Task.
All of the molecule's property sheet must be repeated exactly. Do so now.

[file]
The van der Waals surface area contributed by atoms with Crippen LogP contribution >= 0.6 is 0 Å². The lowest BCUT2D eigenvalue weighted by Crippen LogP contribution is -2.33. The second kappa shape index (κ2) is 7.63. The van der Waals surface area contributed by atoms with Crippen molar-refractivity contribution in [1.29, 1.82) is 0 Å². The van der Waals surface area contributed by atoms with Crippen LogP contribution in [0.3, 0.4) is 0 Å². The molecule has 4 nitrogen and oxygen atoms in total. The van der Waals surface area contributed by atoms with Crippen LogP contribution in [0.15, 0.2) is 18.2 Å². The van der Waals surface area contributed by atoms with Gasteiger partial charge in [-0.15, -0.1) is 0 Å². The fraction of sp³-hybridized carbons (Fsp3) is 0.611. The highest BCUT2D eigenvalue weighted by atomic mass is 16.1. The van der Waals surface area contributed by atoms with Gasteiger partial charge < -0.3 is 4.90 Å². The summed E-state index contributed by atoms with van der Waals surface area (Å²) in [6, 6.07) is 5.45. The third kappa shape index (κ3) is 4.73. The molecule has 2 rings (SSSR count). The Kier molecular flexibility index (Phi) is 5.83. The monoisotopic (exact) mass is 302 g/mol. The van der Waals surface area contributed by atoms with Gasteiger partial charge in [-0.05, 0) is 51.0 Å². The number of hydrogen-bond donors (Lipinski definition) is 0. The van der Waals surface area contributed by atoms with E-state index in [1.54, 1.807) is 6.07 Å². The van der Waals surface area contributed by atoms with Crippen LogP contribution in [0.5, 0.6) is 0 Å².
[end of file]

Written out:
The van der Waals surface area contributed by atoms with Crippen LogP contribution >= 0.6 is 0 Å². The lowest BCUT2D eigenvalue weighted by Crippen LogP contribution is -2.33. The second kappa shape index (κ2) is 7.63. The van der Waals surface area contributed by atoms with Crippen molar-refractivity contribution in [1.29, 1.82) is 0 Å². The van der Waals surface area contributed by atoms with Crippen LogP contribution in [0.3, 0.4) is 0 Å². The molecule has 4 nitrogen and oxygen atoms in total. The van der Waals surface area contributed by atoms with Crippen LogP contribution in [0.15, 0.2) is 18.2 Å². The van der Waals surface area contributed by atoms with Gasteiger partial charge in [-0.15, -0.1) is 0 Å². The fraction of sp³-hybridized carbons (Fsp3) is 0.611. The highest BCUT2D eigenvalue weighted by atomic mass is 16.1. The van der Waals surface area contributed by atoms with Gasteiger partial charge < -0.3 is 4.90 Å². The summed E-state index contributed by atoms with van der Waals surface area (Å²) in [6, 6.07) is 5.45. The third kappa shape index (κ3) is 4.73. The molecule has 2 rings (SSSR count). The Kier molecular flexibility index (Phi) is 5.83. The monoisotopic (exact) mass is 302 g/mol. The van der Waals surface area contributed by atoms with Gasteiger partial charge in [-0.05, 0) is 51.0 Å². The number of hydrogen-bond donors (Lipinski definition) is 0. The van der Waals surface area contributed by atoms with E-state index in [1.54, 1.807) is 6.07 Å². The van der Waals surface area contributed by atoms with Crippen LogP contribution in [0.5, 0.6) is 0 Å².